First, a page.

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HIV Among American Indians and Alaska Natives in the United States

March 20, 2018

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Fast Facts
  • HIV affects AIs/ANs in ways that are not always obvious because of their small population sizes.
  • Over the last decade, annual diagnoses increased 63% among AI/AN gay and bisexual men.
  • AIs/ANs face HIV prevention challenges, including poverty, high rates of STIs, and stigma.

HIV is a public health issue among American Indians and Alaska Natives (AIs/ANs), who represent about 1.2%1 of the U.S. population. Overall, diagnosed HIV infections among AIs/ANs are proportional to their population size. Compared with other racial/ethnic groups, AIs/ANs ranked fifth in rates of HIV diagnoses in 2015, with a lower rate than blacks/African Americans, Hispanics/Latinos,2 Native Hawaiians/Other Pacific Islanders, and people reporting multiple races, but a higher rate than Asians and whites.

The Numbers

HIV and AIDS Diagnoses3

  • Of the 39,513 HIV diagnoses in the United States in 2015, 1% (209) were among AIs/ANs. Of those, 73% (152) were men and 26% (55) were women.
  • Of the 152 HIV diagnoses among AI/AN men in 2015, most (79%; 120) were among gay and bisexual men.4
  • Most of the 55 HIV diagnoses among AI/AN women in 2015 were attributed to heterosexual contact (73%; 40).
  • From 2005 to 2014, the annual number of HIV diagnoses increased 19% (from 172 to 205) among AIs/ANs overall and 63% among AI/AN gay and bisexual men (from 81 to 132).
  • In 2015, 96 AIs/ANs were diagnosed with AIDS. Of them, 59% (57) were men and 41% (39) were women.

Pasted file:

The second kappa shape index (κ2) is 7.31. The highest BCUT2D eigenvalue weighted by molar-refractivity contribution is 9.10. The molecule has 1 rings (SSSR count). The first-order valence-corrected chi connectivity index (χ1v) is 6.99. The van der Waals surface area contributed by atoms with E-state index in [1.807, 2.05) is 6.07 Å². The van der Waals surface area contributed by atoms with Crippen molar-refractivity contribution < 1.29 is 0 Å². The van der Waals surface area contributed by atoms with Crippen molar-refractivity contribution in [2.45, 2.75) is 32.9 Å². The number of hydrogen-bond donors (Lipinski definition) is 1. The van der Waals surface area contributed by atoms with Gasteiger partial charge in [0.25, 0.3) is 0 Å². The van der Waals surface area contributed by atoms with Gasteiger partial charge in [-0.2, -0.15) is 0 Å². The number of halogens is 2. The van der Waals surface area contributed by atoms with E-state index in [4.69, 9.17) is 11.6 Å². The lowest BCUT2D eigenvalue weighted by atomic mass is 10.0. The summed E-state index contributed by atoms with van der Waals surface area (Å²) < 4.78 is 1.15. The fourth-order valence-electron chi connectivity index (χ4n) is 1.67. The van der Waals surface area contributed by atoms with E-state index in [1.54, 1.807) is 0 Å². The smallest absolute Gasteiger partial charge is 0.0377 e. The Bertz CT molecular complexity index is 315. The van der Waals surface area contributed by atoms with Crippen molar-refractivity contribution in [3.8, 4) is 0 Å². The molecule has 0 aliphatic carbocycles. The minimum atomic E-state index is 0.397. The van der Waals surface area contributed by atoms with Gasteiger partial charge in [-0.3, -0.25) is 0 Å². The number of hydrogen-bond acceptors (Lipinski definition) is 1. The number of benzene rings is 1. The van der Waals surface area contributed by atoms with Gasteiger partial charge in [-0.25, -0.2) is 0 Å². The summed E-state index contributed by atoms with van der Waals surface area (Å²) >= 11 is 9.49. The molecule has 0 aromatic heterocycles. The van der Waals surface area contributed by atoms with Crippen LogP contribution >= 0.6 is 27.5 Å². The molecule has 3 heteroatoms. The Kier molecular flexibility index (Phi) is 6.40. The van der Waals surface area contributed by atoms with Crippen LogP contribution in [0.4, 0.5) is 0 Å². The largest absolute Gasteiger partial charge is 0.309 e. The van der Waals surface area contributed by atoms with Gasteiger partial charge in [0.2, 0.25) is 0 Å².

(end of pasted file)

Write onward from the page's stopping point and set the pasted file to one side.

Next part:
HIV Diagnoses Among American Indians/Alaska Natives in the U.S. by Transmission Category and Sex, 2015

HIV Diagnoses Among American Indians/Alaska Natives in the U.S. by Transmission Category and Sex, 2015

† Injection drug use

The terms male-to-male sexual contact and male-to-male sexual contact and injection drug use are used in CDC surveillance systems. They indicate the behaviors that transmit HIV infection, not how individuals self-identify in terms of their sexuality.

Source: CDC. Diagnoses of HIV infection in the United States and dependent areas, 2015. HIV Surveillance Report 2016;27.

Living With HIV and Deaths

  • Of the 3,600 AIs/ANs estimated to be living with HIV in 2013, 18% (630) were undiagnosed. By comparison, 13% of everyone living with HIV were undiagnosed.
  • Of AIs/ANs diagnosed with HIV in 2014, 78% were linked to medical care within 1 month.5
  • At the end of 2013, 53% of AIs/ANs who had been living with diagnosed HIV for at least a year were retained in care (receiving continuous HIV medical care), and 52% had achieved viral suppression.
  • During 2014, 51 AIs/ANs died from HIV or AIDS.

Prevention Challenges

  • Sexually transmitted diseases (STDs). From 2011 to 2015, AIs/ANs had the second highest rates of chlamydia and gonorrhea among all racial/ethnic groups. Having another STD increases a person's risk for getting or transmitting HIV.
  • Lack of awareness of HIV status. Almost 1 in 5 AIs/ANs who were living with HIV at the end of 2013 were unaware of their status. People who do not know they have HIV cannot take advantage of HIV care and treatment and may unknowingly pass HIV to others.
  • Stigma. AI/AN gay and bisexual men may face culturally based stigma and confidentiality concerns that could limit opportunities for education and HIV testing, especially among those who live in rural communities or on reservations.
  • Cultural diversity. There are over 560 federally recognized AI/AN tribes, whose members speak over 170 languages. Because each tribe has its own culture, beliefs, and practices, creating culturally appropriate prevention programs for each group can be challenging.